Most modern boats are full of proudly shown state-of-the-art gadgetry but could not fulfil their reason to be without an element that has not changed much in the last 240 years. The propeller.
Let’s start with a definition: a propeller is a type of fan that transmits power by converting rotational motion (turning) into thrust (pushing).
Propeller’s ancestor is the Archimedes screw, used for bailing boats and helping irrigation since 250 BC. The maritime industry had to wait until, in 1775, when Yale student and inventor David Bushnell designed and built “Turtle”, the first war submersible ever, which mission in 1776 was to attach mines to the enemy British fleet in New York Harbour. The “Turtle” propulsion was by a hand-driven, two blade bow propeller made of wood.
By 1827, Czech-Austrian inventor Josef Ressel invented a screw propeller which had multiple blades fastened around a conical base. His ship “Civetta” reached a speed of about six knots in 1829. This was the first ship successfully driven by an Archimedes screw-type propeller. From there on, the synonym “screw” was forever assigned to the noun “propeller”.
Props have come a long way, and nowadays are mostly made of an alloy containing, nickel, bronze (copper+tin) and aluminum (nibral). But there is one thing that has not changed for centuries and will never do: their vulnerability to submersed objects, from wood adrift to uncharted rocks, or the sea bottom.
Modern yachts request not only to be fast but to be extremely quiet, vibration free, able to keep an efficient cruising speed allowing a long range, and to maintain fuel consumption efficiency. Propellers are a critical part of the propulsion system needed to achieve this.
They have to be precisely shaped and balanced in order to transform the engine power in the strongest possible thrust with minimal vibration, in a similar way a tire does for a car. The two most important non-hull design factors affecting a propeller performance and smoothness are: pitch (angle of blades) and balance (homogeneous distribution of mass).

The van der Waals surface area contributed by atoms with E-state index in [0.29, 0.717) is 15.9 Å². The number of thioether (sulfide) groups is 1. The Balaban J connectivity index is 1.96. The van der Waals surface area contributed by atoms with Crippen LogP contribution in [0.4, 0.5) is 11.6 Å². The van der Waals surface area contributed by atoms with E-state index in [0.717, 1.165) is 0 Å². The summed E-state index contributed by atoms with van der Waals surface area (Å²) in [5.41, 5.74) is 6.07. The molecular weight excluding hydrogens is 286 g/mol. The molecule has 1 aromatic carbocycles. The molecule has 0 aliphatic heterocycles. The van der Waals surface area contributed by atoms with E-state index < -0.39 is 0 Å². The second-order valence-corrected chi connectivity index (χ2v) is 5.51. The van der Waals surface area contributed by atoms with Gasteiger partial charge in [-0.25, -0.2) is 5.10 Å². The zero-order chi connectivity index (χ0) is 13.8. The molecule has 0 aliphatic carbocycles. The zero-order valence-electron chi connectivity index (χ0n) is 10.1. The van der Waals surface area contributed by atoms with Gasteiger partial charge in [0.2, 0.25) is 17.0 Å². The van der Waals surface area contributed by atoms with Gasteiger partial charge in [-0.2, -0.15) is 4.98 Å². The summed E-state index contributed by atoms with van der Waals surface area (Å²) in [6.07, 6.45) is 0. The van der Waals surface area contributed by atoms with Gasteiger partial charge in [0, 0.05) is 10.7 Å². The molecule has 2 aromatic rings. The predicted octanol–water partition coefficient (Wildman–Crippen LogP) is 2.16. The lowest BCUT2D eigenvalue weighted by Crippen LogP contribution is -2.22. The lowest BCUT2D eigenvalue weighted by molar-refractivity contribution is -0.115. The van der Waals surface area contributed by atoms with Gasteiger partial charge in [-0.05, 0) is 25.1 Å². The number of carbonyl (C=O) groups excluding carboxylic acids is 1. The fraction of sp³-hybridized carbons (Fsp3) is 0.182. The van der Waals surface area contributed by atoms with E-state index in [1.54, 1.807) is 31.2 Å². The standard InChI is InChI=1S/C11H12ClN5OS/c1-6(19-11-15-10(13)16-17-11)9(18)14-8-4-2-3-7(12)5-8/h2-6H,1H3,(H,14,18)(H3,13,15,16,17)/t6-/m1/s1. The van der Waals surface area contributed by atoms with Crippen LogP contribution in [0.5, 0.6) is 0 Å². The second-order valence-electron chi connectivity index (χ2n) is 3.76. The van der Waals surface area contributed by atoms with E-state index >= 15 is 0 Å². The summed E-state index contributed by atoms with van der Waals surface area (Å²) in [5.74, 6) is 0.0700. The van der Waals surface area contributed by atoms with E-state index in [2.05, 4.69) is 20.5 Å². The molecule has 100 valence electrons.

Pitch should be homogeneous in all blades and can be altered by blade deformation when hitting an underwater body like a submersed log. Even getting the prop tangled in a large fishing net or plastic sheet can deform the tips of the prop blades to a point that affects performance and vibration. Forces as small as the ones generated by sea growth on the blades alter the flow of water on them, and cause engine monitoring systems to activate alarms and the propeller performance to diminish noticeably.
Propeller balance can be affected by blade repairs, pitch adjustment, and corrosion. Sometimes it is very difficult to notice vibration if these defects are small, but when tested properly, the anomalies show up. An unbalanced propeller never improves, on the contrary: both uneven pitch and unbalance can cause fast erosion of cutlass bearings, shaft misalignment, increased fuel consumption and vibration.
Corrosion can be of three main types: galvanic, electrolytic and by cavitation. I will spare you from hi-tech jabber on this, as it does not affect the article context.
Propeller blade tips are very sensitive to exterior pressures as they are also the thinnest part . Even rotating through sand in shallow waters, often unnoticed by crew, is enough to create a deformation.
And to make the situation worse, adequate logistics are needed to repair them: in most cases the yacht must be hauled out at a boatyard (it is possible but not advisable to extract and fit back propellers with the yacht in the water), and the few places that can repair propellers, or the factories themselves, have often long delays to supply or repair, especially during the summer season when propeller accidents increase proportionally to the increased use of yachts.